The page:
Harness Power of Pessimism says André Spicer

“Early on New Year’s Day, I began scrolling through the messages people had left on social media,” New Zealand author and educator André Spicer writes in an opinion piece for the Guardian. “Usually you find a note of hope among popping corks and exploding fireworks. Not this year. All I found were posts like ‘2018 was a terrible year. Don’t expect more from 2019’ or ‘I dread the year to come’.”

Spicer, professor of organisational behaviour at the Cass Business School at City, University of London, continues:

“It seems that 2019 is the dawn of an age of deep pessimism. According to some, things are going down quickly. All we can do is try to survive. The editors of n+1, one of the hippest intellectual journals on the planet, claim that our only hope seems to be that ‘our arrow-slinging children will bear us on their backs out of the civilisation we ruined for them’.

“In recent years, we have started to recognise the limits of being relentlessly upbeat. There is a growing movement of people prompting us to harness the power of pessimism. Pessimism is experiencing a strange revival in philosophy. Eugene Thacker reminds us that it will all inevitably end in ruin one day. Accepting that insight can give a strange sense of consolation and can free us to live.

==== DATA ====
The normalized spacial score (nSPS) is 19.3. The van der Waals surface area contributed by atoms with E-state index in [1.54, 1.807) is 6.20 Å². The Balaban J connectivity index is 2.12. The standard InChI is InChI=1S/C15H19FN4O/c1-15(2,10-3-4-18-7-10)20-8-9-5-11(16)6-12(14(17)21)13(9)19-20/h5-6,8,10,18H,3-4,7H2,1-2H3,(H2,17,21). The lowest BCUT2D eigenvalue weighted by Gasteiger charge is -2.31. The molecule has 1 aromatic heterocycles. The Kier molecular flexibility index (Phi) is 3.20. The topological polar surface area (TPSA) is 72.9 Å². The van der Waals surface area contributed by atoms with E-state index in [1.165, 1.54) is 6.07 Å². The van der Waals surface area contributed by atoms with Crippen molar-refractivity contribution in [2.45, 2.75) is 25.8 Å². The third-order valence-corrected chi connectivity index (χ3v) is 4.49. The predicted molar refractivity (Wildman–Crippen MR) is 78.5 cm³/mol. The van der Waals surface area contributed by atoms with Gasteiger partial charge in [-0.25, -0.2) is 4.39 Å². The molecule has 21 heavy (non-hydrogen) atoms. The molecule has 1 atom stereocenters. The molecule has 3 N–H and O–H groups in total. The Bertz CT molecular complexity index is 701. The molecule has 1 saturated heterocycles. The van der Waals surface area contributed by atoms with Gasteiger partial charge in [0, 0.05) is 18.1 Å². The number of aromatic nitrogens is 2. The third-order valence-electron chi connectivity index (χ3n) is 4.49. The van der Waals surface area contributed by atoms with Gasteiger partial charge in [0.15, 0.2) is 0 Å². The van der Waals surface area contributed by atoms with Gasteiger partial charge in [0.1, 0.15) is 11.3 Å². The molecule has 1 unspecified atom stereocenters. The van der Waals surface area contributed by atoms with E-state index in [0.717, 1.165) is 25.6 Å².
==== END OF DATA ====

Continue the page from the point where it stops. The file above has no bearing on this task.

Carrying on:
“In self-help circles, people are beginning to embrace negative thinking by turning to stoic philosophers such as Seneca. Instead of closing their eyes and imagining the perfect future, they are sitting back and trying to envisage the worst-case scenario. Rather than envisaging themselves living in a luxury minimalist house in Malibu, these postmodern stoics try to imagine themselves sleeping in a cardboard box outside the downtown Los Angeles bus station.

“Perhaps the pessimism that infuses our age is not something we should recoil from or wallow in. Maybe pessimism could force us to realistically consider the worst-case scenario. Pessimism could help steel us against the inevitable anxieties that the future brings. A good dose of pessimism may actually motivate us in our attempts to address the problems we face. Pessimism could console and even free us. When mixed with some optimism, pessimism may help us to think more soberly and realistically about challenges that we face. Although being pessimistic is painful, it is certainly better than harbouring delusional fantasies about sunny uplands of the future.”

Original article by André Spicer, The Guardian, January 14, 2019.


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